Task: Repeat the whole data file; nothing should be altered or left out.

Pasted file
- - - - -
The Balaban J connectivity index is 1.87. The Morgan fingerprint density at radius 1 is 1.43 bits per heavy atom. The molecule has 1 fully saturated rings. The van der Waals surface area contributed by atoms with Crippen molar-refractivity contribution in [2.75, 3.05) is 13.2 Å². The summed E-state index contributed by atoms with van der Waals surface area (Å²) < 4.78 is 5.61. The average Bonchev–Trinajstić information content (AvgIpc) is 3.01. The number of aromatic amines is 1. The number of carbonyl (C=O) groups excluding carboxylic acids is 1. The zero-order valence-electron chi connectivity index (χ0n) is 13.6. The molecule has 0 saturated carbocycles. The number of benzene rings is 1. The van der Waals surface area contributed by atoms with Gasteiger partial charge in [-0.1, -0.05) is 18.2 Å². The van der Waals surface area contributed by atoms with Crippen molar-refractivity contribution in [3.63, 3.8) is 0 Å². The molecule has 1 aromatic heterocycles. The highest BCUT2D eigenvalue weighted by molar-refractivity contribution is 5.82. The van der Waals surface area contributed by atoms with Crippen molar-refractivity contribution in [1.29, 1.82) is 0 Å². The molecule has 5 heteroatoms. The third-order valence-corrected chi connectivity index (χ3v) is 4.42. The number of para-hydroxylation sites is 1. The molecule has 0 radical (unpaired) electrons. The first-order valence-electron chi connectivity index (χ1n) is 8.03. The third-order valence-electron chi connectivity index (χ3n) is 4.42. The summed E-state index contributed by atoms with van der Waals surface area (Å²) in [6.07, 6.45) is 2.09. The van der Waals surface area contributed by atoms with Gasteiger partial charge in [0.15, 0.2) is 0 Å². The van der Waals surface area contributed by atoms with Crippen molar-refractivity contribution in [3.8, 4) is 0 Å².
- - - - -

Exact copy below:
The Balaban J connectivity index is 1.87. The Morgan fingerprint density at radius 1 is 1.43 bits per heavy atom. The molecule has 1 fully saturated rings. The van der Waals surface area contributed by atoms with Crippen molar-refractivity contribution in [2.75, 3.05) is 13.2 Å². The summed E-state index contributed by atoms with van der Waals surface area (Å²) < 4.78 is 5.61. The average Bonchev–Trinajstić information content (AvgIpc) is 3.01. The number of aromatic amines is 1. The number of carbonyl (C=O) groups excluding carboxylic acids is 1. The zero-order valence-electron chi connectivity index (χ0n) is 13.6. The molecule has 0 saturated carbocycles. The number of benzene rings is 1. The van der Waals surface area contributed by atoms with Gasteiger partial charge in [-0.1, -0.05) is 18.2 Å². The van der Waals surface area contributed by atoms with Crippen molar-refractivity contribution in [3.63, 3.8) is 0 Å². The molecule has 1 aromatic heterocycles. The highest BCUT2D eigenvalue weighted by molar-refractivity contribution is 5.82. The van der Waals surface area contributed by atoms with Crippen molar-refractivity contribution in [1.29, 1.82) is 0 Å². The molecule has 5 heteroatoms. The third-order valence-corrected chi connectivity index (χ3v) is 4.42. The number of para-hydroxylation sites is 1. The molecule has 0 radical (unpaired) electrons. The first-order valence-electron chi connectivity index (χ1n) is 8.03. The third-order valence-electron chi connectivity index (χ3n) is 4.42. The summed E-state index contributed by atoms with van der Waals surface area (Å²) in [6.07, 6.45) is 2.09. The van der Waals surface area contributed by atoms with Gasteiger partial charge in [0.15, 0.2) is 0 Å². The van der Waals surface area contributed by atoms with Crippen molar-refractivity contribution in [3.8, 4) is 0 Å².